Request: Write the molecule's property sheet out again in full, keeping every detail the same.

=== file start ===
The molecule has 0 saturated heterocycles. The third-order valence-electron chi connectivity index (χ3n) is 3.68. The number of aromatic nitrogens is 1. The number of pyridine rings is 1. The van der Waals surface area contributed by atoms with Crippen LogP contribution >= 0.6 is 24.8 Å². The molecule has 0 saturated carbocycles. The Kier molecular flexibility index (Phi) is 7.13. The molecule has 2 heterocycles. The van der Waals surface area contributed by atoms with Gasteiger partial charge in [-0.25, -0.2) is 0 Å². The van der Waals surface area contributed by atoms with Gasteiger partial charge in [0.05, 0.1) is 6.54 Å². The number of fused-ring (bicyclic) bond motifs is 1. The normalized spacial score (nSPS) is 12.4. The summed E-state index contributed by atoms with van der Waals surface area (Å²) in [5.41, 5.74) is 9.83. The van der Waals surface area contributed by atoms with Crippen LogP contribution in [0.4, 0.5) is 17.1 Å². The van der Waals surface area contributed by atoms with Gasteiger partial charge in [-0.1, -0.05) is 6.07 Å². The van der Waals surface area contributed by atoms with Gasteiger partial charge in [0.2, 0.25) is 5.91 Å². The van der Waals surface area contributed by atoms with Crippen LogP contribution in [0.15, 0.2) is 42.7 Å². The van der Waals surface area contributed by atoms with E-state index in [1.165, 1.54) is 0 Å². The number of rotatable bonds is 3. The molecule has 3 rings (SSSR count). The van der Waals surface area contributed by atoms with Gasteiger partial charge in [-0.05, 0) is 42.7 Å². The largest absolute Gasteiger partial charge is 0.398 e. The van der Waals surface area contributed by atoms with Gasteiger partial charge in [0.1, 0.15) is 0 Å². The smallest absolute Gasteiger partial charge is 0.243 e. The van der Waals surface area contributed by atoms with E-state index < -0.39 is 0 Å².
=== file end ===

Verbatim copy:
The molecule has 0 saturated heterocycles. The third-order valence-electron chi connectivity index (χ3n) is 3.68. The number of aromatic nitrogens is 1. The number of pyridine rings is 1. The van der Waals surface area contributed by atoms with Crippen LogP contribution >= 0.6 is 24.8 Å². The molecule has 0 saturated carbocycles. The Kier molecular flexibility index (Phi) is 7.13. The molecule has 2 heterocycles. The van der Waals surface area contributed by atoms with Gasteiger partial charge in [-0.25, -0.2) is 0 Å². The van der Waals surface area contributed by atoms with Gasteiger partial charge in [0.05, 0.1) is 6.54 Å². The number of fused-ring (bicyclic) bond motifs is 1. The normalized spacial score (nSPS) is 12.4. The summed E-state index contributed by atoms with van der Waals surface area (Å²) in [5.41, 5.74) is 9.83. The van der Waals surface area contributed by atoms with Crippen LogP contribution in [0.4, 0.5) is 17.1 Å². The van der Waals surface area contributed by atoms with Gasteiger partial charge in [-0.1, -0.05) is 6.07 Å². The van der Waals surface area contributed by atoms with Gasteiger partial charge in [0.2, 0.25) is 5.91 Å². The van der Waals surface area contributed by atoms with Crippen LogP contribution in [0.15, 0.2) is 42.7 Å². The van der Waals surface area contributed by atoms with E-state index in [1.165, 1.54) is 0 Å². The number of rotatable bonds is 3. The molecule has 3 rings (SSSR count). The van der Waals surface area contributed by atoms with Gasteiger partial charge in [-0.05, 0) is 42.7 Å². The largest absolute Gasteiger partial charge is 0.398 e. The van der Waals surface area contributed by atoms with Gasteiger partial charge in [0.1, 0.15) is 0 Å². The smallest absolute Gasteiger partial charge is 0.243 e. The van der Waals surface area contributed by atoms with E-state index < -0.39 is 0 Å².